|Kerala : A
special delight Kerala offers is the trip on a slow boat through its forests
and its palm shaded back-waters and canals, enjoying magnificent scenery
all along the waterways and stopping to admire what history and religion
have left in many towns and villages along the way. Motor powered launches
provide regular passenger services for locals and tourists alike, but the
same experience in a covered country boat is far more pleasurable and authentic.
The design of these boats goes back to the Chinese influence on this coast.
Just over 15,500 sq. miles (38,800
sq. km) in area, Kerala is a long (360 miles/576 km) and narrow (averaging
30 miles/48 km, and not broader than 75 miles/120 km) strip along the southwestern
tip of India. The narrow ribbon of palm fringed beaches gives way inland
to the highlands of the Western Ghats, rising to 5,000 feet (1,525 metres)
at their highest point in the state. No less than a quarter of the area
is covered by forests, with more than 600 identified varieties of trees.
With an annual rainfall
exceeding 100 inches (2.54 millimetres) in several districts, it is green
and lush throughout the year. Paddy fields and coconut palms cover the
plains, while up in the hills there are plantations of arecanut, cardamom,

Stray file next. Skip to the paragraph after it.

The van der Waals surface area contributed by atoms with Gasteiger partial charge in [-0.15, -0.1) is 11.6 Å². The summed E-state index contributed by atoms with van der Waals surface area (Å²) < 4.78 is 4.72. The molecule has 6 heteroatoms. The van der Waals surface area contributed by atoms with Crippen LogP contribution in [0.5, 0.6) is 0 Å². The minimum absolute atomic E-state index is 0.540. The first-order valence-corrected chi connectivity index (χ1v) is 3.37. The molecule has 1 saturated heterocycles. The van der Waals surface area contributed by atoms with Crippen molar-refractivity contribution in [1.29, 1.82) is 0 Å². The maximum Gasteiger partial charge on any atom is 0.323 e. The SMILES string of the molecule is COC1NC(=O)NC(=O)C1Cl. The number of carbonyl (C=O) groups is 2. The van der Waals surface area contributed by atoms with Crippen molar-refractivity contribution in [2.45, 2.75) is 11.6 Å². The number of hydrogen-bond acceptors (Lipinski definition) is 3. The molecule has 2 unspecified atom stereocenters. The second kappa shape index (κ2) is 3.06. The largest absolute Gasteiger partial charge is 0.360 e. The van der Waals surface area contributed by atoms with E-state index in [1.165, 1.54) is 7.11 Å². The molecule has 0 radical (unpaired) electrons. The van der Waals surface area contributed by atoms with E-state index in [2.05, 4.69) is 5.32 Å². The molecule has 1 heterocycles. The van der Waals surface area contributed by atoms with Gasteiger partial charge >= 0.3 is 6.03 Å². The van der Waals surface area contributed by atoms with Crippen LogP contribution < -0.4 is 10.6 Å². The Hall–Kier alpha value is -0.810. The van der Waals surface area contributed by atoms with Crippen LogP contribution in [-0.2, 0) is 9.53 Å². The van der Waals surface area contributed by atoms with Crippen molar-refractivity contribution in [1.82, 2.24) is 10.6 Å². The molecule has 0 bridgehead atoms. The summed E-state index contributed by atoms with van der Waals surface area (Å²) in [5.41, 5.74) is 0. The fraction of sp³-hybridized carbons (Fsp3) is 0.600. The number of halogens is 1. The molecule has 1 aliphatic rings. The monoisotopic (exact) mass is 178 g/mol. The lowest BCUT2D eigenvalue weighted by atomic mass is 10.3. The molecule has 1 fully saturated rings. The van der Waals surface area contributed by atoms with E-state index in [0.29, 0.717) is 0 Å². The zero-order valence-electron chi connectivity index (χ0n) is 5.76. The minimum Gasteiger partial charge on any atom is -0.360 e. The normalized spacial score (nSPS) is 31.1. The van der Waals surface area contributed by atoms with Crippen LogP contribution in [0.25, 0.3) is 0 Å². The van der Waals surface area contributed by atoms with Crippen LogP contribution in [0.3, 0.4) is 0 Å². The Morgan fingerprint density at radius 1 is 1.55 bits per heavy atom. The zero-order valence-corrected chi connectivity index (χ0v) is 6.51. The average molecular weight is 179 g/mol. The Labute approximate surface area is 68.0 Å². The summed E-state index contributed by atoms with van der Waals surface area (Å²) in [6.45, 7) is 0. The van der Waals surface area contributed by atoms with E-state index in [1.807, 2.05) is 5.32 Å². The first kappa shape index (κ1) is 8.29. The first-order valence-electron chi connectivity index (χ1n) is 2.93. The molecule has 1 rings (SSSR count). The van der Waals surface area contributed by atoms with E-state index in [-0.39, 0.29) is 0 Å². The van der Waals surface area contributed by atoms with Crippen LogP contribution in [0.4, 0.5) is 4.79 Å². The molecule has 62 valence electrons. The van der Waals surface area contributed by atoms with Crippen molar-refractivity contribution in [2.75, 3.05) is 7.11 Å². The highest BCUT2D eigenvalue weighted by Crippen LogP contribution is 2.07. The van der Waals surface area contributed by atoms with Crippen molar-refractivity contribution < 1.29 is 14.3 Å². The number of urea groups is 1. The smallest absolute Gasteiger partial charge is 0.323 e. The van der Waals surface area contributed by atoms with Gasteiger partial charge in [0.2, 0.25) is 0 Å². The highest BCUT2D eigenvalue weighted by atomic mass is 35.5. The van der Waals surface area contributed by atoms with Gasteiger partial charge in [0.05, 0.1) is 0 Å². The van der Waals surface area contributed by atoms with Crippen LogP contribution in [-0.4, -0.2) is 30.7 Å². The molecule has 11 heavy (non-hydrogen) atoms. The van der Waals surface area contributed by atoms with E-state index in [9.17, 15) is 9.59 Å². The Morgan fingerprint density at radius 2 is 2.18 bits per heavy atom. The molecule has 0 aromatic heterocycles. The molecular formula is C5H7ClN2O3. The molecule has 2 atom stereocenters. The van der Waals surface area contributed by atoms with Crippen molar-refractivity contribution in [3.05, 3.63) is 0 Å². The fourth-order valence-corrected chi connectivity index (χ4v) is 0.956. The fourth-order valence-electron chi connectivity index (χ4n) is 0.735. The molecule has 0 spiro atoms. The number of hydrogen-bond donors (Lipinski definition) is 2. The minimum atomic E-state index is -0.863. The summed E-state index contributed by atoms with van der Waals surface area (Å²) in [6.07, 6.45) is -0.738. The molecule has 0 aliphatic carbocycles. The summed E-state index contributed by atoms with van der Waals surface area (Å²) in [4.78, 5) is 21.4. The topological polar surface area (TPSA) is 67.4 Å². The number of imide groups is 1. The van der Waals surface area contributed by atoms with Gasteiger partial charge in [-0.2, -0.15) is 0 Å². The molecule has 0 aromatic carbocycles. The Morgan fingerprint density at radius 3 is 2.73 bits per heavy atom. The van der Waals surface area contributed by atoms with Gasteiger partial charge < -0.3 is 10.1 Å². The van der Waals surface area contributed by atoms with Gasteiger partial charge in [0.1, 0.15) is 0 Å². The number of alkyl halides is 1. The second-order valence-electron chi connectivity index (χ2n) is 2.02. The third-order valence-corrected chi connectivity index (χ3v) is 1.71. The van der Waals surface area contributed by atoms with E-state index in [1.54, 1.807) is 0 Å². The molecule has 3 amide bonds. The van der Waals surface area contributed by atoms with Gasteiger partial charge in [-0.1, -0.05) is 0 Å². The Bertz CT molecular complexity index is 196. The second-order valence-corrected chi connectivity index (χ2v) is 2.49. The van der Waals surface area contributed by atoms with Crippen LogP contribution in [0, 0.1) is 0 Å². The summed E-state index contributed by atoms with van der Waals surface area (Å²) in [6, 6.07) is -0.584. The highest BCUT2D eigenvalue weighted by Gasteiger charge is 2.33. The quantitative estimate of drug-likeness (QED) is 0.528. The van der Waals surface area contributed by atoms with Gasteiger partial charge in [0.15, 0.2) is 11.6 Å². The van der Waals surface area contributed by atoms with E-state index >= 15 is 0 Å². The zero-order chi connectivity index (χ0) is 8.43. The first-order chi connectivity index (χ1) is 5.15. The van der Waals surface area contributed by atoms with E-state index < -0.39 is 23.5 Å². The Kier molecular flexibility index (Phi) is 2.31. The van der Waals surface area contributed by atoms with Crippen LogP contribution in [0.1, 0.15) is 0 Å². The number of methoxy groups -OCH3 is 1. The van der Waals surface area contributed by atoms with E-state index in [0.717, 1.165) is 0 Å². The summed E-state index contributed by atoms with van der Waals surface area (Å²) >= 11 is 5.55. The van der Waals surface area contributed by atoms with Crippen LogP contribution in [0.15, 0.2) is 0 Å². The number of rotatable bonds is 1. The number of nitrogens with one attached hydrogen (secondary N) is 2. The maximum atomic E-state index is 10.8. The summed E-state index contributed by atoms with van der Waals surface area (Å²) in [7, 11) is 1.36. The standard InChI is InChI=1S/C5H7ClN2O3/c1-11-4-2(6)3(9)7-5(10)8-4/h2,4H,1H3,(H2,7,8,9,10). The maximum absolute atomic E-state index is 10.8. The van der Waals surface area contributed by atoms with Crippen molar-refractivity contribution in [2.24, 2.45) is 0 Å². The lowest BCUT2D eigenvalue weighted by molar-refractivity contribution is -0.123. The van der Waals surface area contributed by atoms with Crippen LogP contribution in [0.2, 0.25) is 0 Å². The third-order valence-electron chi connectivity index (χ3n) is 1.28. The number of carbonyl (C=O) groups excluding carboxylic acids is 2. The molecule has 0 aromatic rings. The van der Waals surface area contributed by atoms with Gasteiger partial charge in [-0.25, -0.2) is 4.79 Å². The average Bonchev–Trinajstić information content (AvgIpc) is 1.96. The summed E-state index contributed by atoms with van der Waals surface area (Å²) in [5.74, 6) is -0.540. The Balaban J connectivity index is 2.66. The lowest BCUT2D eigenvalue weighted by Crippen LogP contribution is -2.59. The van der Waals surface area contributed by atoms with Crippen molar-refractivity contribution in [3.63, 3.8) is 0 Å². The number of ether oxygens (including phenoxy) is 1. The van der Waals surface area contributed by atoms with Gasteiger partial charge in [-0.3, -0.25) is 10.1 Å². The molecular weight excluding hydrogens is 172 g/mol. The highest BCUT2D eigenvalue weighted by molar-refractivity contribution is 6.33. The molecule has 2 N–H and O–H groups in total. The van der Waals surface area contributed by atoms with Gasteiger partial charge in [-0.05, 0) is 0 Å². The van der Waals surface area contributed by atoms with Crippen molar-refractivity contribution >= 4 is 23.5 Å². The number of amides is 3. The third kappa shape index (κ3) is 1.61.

rubber, pepper, tea and coffee.
It is possible to make a backwater
journey from Trivandrum to Kodungal-lur, a distance of nearly 155 miles
(250 km), or from Trivandrum to Kottayam, a distance of about 110 miles
(175 km). But both journeys really start from the ancient town of Quilon
(Kollam), about 44 miles (70 km) north of Trivandrum Once a major international
entrepot known to the Phoenicians and the Arabs, the Romans and the Greeks,
the Chinese and the Persians, Quilon is still a major commercial center
in Kerala. Together with two other important trading centres, Alleppey
and Kottayam, it forms a triangle that is not only commercially affluent
but also unspoiled in heritage and natural surroundings.
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Today, with 25 million people,
Kerala is not only one of the most densely populated of all Indian states,
but also the most advanced in terms of family planning and literacy. The
official language is Malayalam. The people of Kerala have traditionally
been distinguished for their ingenuity and daring. The Malayali diaspora
has taken its people virtually to every inhabited continent of the world,
but their link with their beautiful home state invariably remains strong.
Whilst the majority of Kerala's
population is Hindu, one third is Christian - Syrian Christians, converted
in the early years of this millennium, and Roman Catholics, converted in
the 16th century. There is also a sizable population of Muslims of Arab
descent and converts. There was once also a thriving Jewish population
in Cochin, dwindled since the establishment of the state of Israel. All
of these communities generally co-existed harmoniously; paradoxically,
though Keralites are religious, they pride themselves on their rationalist
tradition and have more than once elected Communist governments.
Kerala is rich both in the
bounty of nature and in the creations of man: beautiful beaches and rivers,
hills and forest sanctuaries, forts and palaces, monuments and memorials,
shrines and festivals, and a fascinating heritage of art and culture.
Triangle - with Taj Mahal - India's top tourist Destinations and